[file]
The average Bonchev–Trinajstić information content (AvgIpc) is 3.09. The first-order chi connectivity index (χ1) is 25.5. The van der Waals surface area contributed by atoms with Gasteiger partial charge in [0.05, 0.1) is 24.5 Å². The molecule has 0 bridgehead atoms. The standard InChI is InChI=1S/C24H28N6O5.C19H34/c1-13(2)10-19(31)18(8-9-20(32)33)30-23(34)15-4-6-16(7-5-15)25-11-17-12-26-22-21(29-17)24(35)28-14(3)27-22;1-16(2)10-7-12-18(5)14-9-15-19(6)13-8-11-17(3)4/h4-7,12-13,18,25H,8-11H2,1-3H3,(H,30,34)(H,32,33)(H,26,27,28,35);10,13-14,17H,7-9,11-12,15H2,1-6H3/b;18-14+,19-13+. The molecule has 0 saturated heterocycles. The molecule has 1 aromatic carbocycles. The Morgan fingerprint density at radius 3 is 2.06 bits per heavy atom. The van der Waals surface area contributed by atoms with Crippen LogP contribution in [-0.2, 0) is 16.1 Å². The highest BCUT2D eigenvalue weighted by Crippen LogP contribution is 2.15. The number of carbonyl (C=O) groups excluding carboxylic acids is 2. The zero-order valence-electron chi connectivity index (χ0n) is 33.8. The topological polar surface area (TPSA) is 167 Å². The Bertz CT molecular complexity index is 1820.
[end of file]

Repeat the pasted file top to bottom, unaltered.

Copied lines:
The average Bonchev–Trinajstić information content (AvgIpc) is 3.09. The first-order chi connectivity index (χ1) is 25.5. The van der Waals surface area contributed by atoms with Gasteiger partial charge in [0.05, 0.1) is 24.5 Å². The molecule has 0 bridgehead atoms. The standard InChI is InChI=1S/C24H28N6O5.C19H34/c1-13(2)10-19(31)18(8-9-20(32)33)30-23(34)15-4-6-16(7-5-15)25-11-17-12-26-22-21(29-17)24(35)28-14(3)27-22;1-16(2)10-7-12-18(5)14-9-15-19(6)13-8-11-17(3)4/h4-7,12-13,18,25H,8-11H2,1-3H3,(H,30,34)(H,32,33)(H,26,27,28,35);10,13-14,17H,7-9,11-12,15H2,1-6H3/b;18-14+,19-13+. The molecule has 0 saturated heterocycles. The molecule has 1 aromatic carbocycles. The Morgan fingerprint density at radius 3 is 2.06 bits per heavy atom. The van der Waals surface area contributed by atoms with Crippen LogP contribution in [-0.2, 0) is 16.1 Å². The highest BCUT2D eigenvalue weighted by Crippen LogP contribution is 2.15. The number of carbonyl (C=O) groups excluding carboxylic acids is 2. The zero-order valence-electron chi connectivity index (χ0n) is 33.8. The topological polar surface area (TPSA) is 167 Å². The Bertz CT molecular complexity index is 1820.